If this is “math-rock” then we’re really being shown the workings. (Sorry.)
That holds true even more so for Lance Bangs’ anticipated film ‘Breadcrumb Trail’ included here in all its excellence. It IS a very good film about music indeed and tales of making friends with Glen Danzig and going out on the road with him, threatening to punch Ian McKaye and pulling a shotgun on Albini are as entertaining as they are unexpected. Yes, there’s a darkness to it all, and Brian did indeed check into a mental health facility following the recording of the album, but for the most part these were over-energised, happy homelife, teenage pranksters who may or may not have recorded someone doing a shit and then put that recording on their debut Tweez. They are men of course, not myth.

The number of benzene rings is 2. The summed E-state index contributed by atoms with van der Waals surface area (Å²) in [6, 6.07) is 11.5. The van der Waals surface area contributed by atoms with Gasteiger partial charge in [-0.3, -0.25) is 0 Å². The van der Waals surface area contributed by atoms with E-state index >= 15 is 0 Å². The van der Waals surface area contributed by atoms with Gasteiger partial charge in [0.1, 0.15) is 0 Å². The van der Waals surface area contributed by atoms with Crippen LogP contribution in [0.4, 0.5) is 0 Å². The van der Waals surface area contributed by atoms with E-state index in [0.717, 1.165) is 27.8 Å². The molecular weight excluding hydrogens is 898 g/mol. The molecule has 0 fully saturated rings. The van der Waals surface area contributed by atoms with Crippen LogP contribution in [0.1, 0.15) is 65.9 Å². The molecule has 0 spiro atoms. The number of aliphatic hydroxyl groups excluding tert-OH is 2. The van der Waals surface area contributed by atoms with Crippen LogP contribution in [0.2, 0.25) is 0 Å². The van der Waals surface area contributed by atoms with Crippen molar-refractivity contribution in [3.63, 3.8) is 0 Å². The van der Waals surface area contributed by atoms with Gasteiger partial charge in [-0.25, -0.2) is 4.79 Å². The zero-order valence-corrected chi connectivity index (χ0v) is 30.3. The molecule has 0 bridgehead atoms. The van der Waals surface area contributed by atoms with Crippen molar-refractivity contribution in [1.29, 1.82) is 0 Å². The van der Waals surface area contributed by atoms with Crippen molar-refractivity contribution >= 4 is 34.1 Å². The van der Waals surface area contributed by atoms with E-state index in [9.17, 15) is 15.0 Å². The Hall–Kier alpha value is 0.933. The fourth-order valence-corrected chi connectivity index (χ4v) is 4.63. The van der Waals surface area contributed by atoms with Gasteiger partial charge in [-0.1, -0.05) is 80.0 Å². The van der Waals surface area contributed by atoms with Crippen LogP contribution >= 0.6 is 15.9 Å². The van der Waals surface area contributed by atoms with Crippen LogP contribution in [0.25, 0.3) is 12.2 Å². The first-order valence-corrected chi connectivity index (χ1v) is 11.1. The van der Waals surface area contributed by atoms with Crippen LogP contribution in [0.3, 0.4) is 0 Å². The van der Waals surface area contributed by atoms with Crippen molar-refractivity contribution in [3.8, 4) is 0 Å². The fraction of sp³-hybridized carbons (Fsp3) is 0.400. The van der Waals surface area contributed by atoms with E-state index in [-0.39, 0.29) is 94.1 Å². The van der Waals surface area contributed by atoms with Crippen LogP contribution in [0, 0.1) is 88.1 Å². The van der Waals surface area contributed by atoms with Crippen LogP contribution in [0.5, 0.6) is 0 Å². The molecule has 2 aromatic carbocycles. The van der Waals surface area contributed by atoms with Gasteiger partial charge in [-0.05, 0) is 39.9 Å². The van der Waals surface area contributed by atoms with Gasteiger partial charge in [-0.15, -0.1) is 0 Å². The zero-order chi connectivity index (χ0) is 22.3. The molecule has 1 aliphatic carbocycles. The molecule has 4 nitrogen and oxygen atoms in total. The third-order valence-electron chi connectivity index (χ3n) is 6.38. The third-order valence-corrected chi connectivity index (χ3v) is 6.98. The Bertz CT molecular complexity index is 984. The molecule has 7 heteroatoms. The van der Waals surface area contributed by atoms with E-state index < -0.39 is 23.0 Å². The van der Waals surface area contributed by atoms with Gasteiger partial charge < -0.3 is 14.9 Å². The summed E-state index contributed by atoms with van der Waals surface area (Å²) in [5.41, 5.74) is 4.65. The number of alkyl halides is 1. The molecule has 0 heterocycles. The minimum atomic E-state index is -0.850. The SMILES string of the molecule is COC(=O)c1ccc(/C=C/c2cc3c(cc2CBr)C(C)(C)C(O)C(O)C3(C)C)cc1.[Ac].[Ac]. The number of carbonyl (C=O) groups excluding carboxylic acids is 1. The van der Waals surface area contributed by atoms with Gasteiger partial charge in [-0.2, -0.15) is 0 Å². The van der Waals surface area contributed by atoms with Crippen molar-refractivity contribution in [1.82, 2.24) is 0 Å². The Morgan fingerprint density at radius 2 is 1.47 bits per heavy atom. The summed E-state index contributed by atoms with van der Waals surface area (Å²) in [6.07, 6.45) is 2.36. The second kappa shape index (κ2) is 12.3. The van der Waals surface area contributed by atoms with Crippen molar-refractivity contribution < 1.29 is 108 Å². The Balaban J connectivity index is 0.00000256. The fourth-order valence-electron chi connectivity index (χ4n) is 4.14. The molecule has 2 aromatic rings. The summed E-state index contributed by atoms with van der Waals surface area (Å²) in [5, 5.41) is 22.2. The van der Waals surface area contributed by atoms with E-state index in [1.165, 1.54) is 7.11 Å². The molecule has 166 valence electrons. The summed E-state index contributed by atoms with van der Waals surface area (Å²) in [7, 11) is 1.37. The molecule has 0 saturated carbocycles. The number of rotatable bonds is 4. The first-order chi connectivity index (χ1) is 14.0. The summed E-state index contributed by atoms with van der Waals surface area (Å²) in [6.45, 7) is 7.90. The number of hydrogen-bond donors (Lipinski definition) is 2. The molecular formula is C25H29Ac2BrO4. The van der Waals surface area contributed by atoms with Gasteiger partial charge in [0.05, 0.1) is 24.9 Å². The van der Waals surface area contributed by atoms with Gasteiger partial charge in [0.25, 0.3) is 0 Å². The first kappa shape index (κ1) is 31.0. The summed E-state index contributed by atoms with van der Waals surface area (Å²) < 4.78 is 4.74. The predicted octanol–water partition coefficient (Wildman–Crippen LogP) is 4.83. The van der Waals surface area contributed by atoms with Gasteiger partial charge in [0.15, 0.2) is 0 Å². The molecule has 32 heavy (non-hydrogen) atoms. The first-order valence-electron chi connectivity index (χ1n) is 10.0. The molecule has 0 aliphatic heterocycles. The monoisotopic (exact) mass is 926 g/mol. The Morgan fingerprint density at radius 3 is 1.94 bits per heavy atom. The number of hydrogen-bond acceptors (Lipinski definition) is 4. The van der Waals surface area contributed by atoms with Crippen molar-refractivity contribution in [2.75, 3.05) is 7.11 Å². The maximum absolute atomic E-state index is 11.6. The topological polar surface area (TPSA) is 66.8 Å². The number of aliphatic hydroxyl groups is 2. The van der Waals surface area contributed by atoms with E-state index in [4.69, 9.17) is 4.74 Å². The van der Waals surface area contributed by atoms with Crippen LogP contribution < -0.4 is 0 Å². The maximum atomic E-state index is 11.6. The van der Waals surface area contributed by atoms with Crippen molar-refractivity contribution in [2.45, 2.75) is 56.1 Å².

Ultimately a great record should be celebrated, a near-legendary, almost magical record even more so, of course. The value of this box set is entirely to be judged by your wants and needs as a Slint fan – if you’d like to maintain the shrouded, shadowy mystique of those black and white bobbing heads, those six cryptic songs and their simultaneous depth and simplicity stick with your old vinyl copy and continue to marvel for years to come. However, if you want to see behind the veil, let the immortal take a human form and find out about a prodigious bunch of Louisville kids who somehow invented another kind of music then get stuck in, there’s a wealth of delicious treats held within this set to more than sate your curious appetite.